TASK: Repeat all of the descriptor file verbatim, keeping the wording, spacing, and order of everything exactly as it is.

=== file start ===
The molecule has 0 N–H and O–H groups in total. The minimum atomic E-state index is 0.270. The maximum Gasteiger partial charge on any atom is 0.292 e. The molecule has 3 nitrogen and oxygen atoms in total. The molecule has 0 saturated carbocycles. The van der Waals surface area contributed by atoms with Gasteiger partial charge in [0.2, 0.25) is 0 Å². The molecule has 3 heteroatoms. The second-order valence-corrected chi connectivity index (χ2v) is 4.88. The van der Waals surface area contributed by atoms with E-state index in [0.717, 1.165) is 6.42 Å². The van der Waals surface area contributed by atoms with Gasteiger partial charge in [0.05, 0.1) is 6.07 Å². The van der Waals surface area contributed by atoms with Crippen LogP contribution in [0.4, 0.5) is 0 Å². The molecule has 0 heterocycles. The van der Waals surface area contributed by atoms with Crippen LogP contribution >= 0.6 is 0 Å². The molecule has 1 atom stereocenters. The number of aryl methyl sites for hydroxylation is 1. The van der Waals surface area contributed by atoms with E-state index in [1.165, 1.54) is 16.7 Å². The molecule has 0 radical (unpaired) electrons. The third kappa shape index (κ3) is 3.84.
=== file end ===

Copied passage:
The molecule has 0 N–H and O–H groups in total. The minimum atomic E-state index is 0.270. The maximum Gasteiger partial charge on any atom is 0.292 e. The molecule has 3 nitrogen and oxygen atoms in total. The molecule has 0 saturated carbocycles. The van der Waals surface area contributed by atoms with Gasteiger partial charge in [0.2, 0.25) is 0 Å². The molecule has 3 heteroatoms. The second-order valence-corrected chi connectivity index (χ2v) is 4.88. The van der Waals surface area contributed by atoms with E-state index in [0.717, 1.165) is 6.42 Å². The van der Waals surface area contributed by atoms with Gasteiger partial charge in [0.05, 0.1) is 6.07 Å². The van der Waals surface area contributed by atoms with Crippen LogP contribution in [0.4, 0.5) is 0 Å². The molecule has 0 heterocycles. The van der Waals surface area contributed by atoms with Crippen LogP contribution >= 0.6 is 0 Å². The molecule has 1 atom stereocenters. The number of aryl methyl sites for hydroxylation is 1. The van der Waals surface area contributed by atoms with E-state index in [1.165, 1.54) is 16.7 Å². The molecule has 0 radical (unpaired) electrons. The third kappa shape index (κ3) is 3.84.